Perry might claim that no state can willingly consent to participate in federal programs of the type contemplated. But that argument would probably make many other state cooperative ventures unconstitutional, including Social Security and Medicare.

Second, Perry might argue that although the federal government can spend money on some social welfare programs, after a certain point, federal expenditures become so intrusive that they dominate the regulatory playing field, effectively preventing states from creating their own independent programs and therefore this violates the Tenth Amendment. This argument seems a bit of a stretch, but if we took it seriously, it would threaten the constitutionality of a lot of federal programs, including federal grants that Texas depends on and that Texas citizens desperately need. Perry has been more than happy to take federal money for any number of federal health care programs in the past. It is not clear whether he has had a change of heart about their constitutionality as well. [italics are Spot’s]

Well, Professor, probably not. Perry, and Bridgefail, are just blowing off steam for the benefit of their political base and it is only partly related to health care. It’s a holdover from the demagoguery known as the Southern Strategy.

Congratulations, Timmy, you’re on your way; Spot knew you had it in you.


For two centuries, the South has feared a takeover by blacks or the feds. In Obama, they have both.

                                                                          Maureen Dowd

Friday, September 11, 2009

The Palinization of Pawlenty

Tim Pawlenty is apparently willing to go to court to prevent uninsured Minnesotans access to federal programs designed to provide health care coverage:
Asked by a caller about the option of asserting the Tenth Amendment as a tactic to reject a successful health care overhaul by President Barack Obama during a tele-town hall organized by the Republican Governors Association, Pawlenty said, “that’s a possibility.”

* * *

“Asserting the tenth amendment may be a viable option,” Pawlenty said, adding that there may be “more of those claims and maybe even lawsuits if need be.”

First, he spends a day traipsing around Virginia with a candidate who finds working women detrimental to society, now he's signing on with secession-minded Rick Perry of Texas and the rest of the Tenth-Amendment-says-what-I-want pack. What's next? Declaring the Income Tax unconstitutional? Demanding withdrawal from the United Nations? Mandatory NARLO memberships?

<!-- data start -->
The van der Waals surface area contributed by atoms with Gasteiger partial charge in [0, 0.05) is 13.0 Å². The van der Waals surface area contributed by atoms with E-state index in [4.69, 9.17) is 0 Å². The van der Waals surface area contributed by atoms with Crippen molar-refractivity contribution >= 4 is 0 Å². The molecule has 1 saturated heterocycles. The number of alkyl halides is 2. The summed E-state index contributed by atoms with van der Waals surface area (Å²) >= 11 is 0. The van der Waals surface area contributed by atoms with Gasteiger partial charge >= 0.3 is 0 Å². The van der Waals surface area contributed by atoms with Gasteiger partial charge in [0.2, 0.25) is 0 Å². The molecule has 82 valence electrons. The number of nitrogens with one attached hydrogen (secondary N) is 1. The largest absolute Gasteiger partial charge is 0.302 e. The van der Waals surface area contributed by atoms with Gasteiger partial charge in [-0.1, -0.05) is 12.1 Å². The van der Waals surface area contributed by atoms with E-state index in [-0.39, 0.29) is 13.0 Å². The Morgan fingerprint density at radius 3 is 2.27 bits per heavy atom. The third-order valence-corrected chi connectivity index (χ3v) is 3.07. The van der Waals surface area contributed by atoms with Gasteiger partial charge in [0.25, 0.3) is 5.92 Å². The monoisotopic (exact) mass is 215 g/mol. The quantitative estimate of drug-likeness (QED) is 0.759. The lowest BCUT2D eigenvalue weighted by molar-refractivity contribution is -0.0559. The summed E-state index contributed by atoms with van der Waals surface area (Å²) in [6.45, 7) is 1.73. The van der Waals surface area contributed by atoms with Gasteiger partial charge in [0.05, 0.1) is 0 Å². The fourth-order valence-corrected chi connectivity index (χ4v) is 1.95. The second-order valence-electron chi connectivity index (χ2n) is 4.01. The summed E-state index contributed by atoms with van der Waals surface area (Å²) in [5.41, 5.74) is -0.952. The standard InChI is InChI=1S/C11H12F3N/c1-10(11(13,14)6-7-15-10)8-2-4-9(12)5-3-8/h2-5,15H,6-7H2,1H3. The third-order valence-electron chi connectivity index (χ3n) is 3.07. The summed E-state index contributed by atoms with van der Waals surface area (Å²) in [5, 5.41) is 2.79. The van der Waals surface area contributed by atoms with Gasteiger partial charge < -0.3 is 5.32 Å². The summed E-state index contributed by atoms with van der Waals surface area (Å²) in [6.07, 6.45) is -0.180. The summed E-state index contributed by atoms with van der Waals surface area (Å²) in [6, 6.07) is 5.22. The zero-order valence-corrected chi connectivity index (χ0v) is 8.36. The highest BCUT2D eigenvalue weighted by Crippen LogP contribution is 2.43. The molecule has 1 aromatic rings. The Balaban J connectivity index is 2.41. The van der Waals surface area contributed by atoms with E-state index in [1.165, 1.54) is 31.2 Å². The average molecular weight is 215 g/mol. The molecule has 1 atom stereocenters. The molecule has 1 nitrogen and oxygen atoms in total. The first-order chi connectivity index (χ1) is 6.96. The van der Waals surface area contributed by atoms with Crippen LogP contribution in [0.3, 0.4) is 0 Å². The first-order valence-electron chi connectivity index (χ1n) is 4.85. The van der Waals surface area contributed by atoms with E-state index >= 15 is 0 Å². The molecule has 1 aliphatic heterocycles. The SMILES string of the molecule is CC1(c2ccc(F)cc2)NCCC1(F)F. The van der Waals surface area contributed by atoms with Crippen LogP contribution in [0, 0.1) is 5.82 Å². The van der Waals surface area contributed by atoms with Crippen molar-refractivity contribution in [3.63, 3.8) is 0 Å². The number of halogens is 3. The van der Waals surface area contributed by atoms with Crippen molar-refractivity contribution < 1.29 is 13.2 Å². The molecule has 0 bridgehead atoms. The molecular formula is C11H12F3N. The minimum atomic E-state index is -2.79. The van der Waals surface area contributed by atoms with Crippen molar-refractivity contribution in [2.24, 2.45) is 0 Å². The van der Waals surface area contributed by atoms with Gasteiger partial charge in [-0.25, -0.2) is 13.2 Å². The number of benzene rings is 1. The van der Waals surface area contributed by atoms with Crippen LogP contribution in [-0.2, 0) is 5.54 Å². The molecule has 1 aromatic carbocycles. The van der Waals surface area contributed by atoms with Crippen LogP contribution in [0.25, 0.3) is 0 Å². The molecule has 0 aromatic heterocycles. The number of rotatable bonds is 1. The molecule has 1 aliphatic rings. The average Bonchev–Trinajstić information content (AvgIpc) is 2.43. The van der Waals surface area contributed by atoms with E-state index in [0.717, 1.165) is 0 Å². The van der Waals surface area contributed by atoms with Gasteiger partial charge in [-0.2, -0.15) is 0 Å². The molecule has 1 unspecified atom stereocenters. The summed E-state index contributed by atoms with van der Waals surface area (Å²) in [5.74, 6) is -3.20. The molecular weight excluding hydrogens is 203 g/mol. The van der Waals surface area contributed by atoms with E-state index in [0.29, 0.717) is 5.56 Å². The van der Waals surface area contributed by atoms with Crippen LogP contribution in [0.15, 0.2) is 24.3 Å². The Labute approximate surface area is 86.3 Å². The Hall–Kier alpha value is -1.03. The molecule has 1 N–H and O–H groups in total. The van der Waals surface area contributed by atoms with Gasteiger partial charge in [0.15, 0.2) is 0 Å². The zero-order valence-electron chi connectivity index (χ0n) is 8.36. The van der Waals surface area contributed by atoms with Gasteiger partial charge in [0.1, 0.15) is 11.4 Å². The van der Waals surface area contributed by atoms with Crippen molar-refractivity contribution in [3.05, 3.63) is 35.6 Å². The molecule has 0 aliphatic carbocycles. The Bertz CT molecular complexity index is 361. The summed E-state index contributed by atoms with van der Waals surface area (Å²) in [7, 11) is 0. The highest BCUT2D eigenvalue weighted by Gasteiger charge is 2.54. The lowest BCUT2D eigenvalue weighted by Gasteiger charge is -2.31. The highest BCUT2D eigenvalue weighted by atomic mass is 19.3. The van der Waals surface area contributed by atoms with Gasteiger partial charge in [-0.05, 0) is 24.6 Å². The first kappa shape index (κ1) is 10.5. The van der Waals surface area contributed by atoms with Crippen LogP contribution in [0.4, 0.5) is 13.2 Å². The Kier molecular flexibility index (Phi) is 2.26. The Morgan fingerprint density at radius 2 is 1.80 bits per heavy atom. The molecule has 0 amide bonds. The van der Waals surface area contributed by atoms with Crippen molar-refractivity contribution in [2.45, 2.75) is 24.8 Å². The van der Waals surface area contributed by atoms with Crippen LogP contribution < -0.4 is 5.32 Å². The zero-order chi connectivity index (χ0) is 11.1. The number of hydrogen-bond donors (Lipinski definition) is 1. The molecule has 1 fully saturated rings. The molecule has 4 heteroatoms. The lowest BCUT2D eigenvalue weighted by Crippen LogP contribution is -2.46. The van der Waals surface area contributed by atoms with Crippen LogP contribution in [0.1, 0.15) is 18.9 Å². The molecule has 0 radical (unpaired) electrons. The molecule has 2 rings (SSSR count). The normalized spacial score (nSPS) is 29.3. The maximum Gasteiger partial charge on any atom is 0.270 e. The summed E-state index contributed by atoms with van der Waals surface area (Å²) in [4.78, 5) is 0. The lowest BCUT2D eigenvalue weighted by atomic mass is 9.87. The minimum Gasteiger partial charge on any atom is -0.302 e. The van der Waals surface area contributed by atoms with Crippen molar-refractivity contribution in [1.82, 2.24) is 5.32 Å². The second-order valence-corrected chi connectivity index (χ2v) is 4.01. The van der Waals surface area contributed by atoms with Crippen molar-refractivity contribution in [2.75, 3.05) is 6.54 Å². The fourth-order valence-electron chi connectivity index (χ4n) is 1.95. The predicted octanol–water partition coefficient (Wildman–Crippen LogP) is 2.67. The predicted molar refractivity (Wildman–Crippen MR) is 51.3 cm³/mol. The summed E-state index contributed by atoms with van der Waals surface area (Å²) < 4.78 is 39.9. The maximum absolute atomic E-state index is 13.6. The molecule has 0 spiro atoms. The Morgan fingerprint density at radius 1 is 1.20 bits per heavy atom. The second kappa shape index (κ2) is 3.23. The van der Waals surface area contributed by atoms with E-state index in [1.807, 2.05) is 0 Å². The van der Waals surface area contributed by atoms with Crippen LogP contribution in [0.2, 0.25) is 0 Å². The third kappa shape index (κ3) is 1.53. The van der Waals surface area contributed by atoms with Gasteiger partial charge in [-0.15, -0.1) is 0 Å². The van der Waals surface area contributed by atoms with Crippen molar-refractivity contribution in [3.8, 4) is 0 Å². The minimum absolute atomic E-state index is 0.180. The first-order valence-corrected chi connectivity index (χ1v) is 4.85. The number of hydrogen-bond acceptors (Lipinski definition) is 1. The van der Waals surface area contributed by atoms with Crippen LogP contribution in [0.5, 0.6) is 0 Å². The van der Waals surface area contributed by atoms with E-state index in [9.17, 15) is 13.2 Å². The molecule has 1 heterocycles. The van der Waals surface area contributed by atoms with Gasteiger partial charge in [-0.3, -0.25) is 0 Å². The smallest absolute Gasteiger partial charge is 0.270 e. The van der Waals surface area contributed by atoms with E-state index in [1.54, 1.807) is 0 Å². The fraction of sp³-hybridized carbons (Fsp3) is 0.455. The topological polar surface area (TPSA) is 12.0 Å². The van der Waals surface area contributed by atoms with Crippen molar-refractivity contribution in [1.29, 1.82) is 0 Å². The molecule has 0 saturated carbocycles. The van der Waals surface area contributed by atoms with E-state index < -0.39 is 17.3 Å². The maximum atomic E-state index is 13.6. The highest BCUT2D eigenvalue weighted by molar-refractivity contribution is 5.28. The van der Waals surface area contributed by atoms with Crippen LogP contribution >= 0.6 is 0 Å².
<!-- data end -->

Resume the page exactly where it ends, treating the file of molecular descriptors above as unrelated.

At the speed with which he's veering right into extremist territory, our Governor's on track to out-Bachmann Bachmann in about a week and a half.

Thursday, September 10, 2009

Old people to America: drop dead

 hands off my medicare That’s the title of a Salon piece by Ira Rosofsky:

One score and 14 years ago, our president's denial of federal assistance to a strapped New York was captured in a famous headline: “Ford to City: Drop Dead.”

Now we are engaged in a great civil war over healthcare, and the greatest generation is standing on the battlements against federal assistance to the uninsured. They’re the old man in the neighborhood yelling "Get off my lawn!"

Their lawn is Medicare, and alone among generations, our elders are virtually 100 percent insured. There is that ancient injunction to honor our elders, and we currently honor them so much that they get far more out of Medicare than they pay in.

More of Ira’s musings:

Polling by the Annenberg Institute indicates that old people have historically been the most opposed to spending more on healthcare for children.

So much for the idea that Grandma will do anything for her grandchildren.

Another stereotype of the elderly is that they are confused, and these polling numbers may partly explain the senior citizen who stood up at a town hall and exclaimed, "Keep the government’s hands off my Medicare!"

I can accept the idea that they’re worried about change, but I’m chagrined by the attitude that I’m OK, but I don’t care if you’re OK.

Spot expressed it this way: We got ours; screw you.

Salon graphic.

A day at the fair

A snapshot in time, but interesting, nevertheless.

Wednesday, September 09, 2009

“We’ll see you tomorrow night!”

stylized 331 Club - DL Spot borrows the immortal words of Jack Buck to remind the boys and girls that tomorrow night (Thursday) is Drinking Liberally at the 331 Club in Northeast Minneapolis, starting at 6:00 P.M. No guest scheduled, just an evening libation and conversation.

The “birth whisperer”

That title was so ripped off from John Cole. But here’s the video from Glenn Thrush at Politico:

Mean Jean can be heard to whisper her agreement with the distraught birther. Rep. Schmidt is Michele Bachmann’s only real competition in the House of Representatives.

Tuesday, September 08, 2009

Panglossian Finance

From Paul Krugman’s extended article in Sunday’s New York Times Magazine:

In the 1930s, financial markets, for obvious reasons, didn’t get much respect. Keynes compared them to “those newspaper competitions in which the competitors have to pick out the six prettiest faces from a hundred photographs, the prize being awarded to the competitor whose choice most nearly corresponds to the average preferences of the competitors as a whole; so that each competitor has to pick, not those faces which he himself finds prettiest, but those that he thinks likeliest to catch the fancy of the other competitors.”

And Keynes considered it a very bad idea to let such markets, in which speculators spent their time chasing one another’s tails, dictate important business decisions: “When the capital development of a country becomes a by-product of the activities of a casino, the job is likely to be ill-done.”